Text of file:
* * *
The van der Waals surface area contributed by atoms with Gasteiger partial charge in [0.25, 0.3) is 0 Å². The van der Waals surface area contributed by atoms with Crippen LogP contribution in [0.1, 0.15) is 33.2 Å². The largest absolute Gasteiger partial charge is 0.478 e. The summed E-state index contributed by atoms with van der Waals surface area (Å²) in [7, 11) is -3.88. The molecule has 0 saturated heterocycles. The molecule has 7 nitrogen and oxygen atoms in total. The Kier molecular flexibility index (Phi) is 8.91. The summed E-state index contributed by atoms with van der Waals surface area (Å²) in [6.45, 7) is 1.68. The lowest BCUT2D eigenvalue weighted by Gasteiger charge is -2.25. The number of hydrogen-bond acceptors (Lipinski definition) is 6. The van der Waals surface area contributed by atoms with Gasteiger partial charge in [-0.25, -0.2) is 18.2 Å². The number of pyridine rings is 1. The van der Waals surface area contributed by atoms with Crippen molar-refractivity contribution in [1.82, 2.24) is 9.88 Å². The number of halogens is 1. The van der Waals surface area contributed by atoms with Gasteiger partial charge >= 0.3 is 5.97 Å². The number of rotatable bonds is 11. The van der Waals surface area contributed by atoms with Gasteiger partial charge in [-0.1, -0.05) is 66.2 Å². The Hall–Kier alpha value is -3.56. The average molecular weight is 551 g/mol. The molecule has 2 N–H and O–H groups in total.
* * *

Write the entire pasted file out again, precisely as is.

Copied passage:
The van der Waals surface area contributed by atoms with Gasteiger partial charge in [0.25, 0.3) is 0 Å². The van der Waals surface area contributed by atoms with Crippen LogP contribution in [0.1, 0.15) is 33.2 Å². The largest absolute Gasteiger partial charge is 0.478 e. The summed E-state index contributed by atoms with van der Waals surface area (Å²) in [7, 11) is -3.88. The molecule has 0 saturated heterocycles. The molecule has 7 nitrogen and oxygen atoms in total. The Kier molecular flexibility index (Phi) is 8.91. The summed E-state index contributed by atoms with van der Waals surface area (Å²) in [6.45, 7) is 1.68. The lowest BCUT2D eigenvalue weighted by Gasteiger charge is -2.25. The number of hydrogen-bond acceptors (Lipinski definition) is 6. The van der Waals surface area contributed by atoms with Gasteiger partial charge in [-0.25, -0.2) is 18.2 Å². The number of pyridine rings is 1. The van der Waals surface area contributed by atoms with Crippen molar-refractivity contribution in [1.82, 2.24) is 9.88 Å². The number of halogens is 1. The van der Waals surface area contributed by atoms with Gasteiger partial charge >= 0.3 is 5.97 Å². The number of rotatable bonds is 11. The van der Waals surface area contributed by atoms with Gasteiger partial charge in [-0.1, -0.05) is 66.2 Å². The Hall–Kier alpha value is -3.56. The average molecular weight is 551 g/mol. The molecule has 2 N–H and O–H groups in total.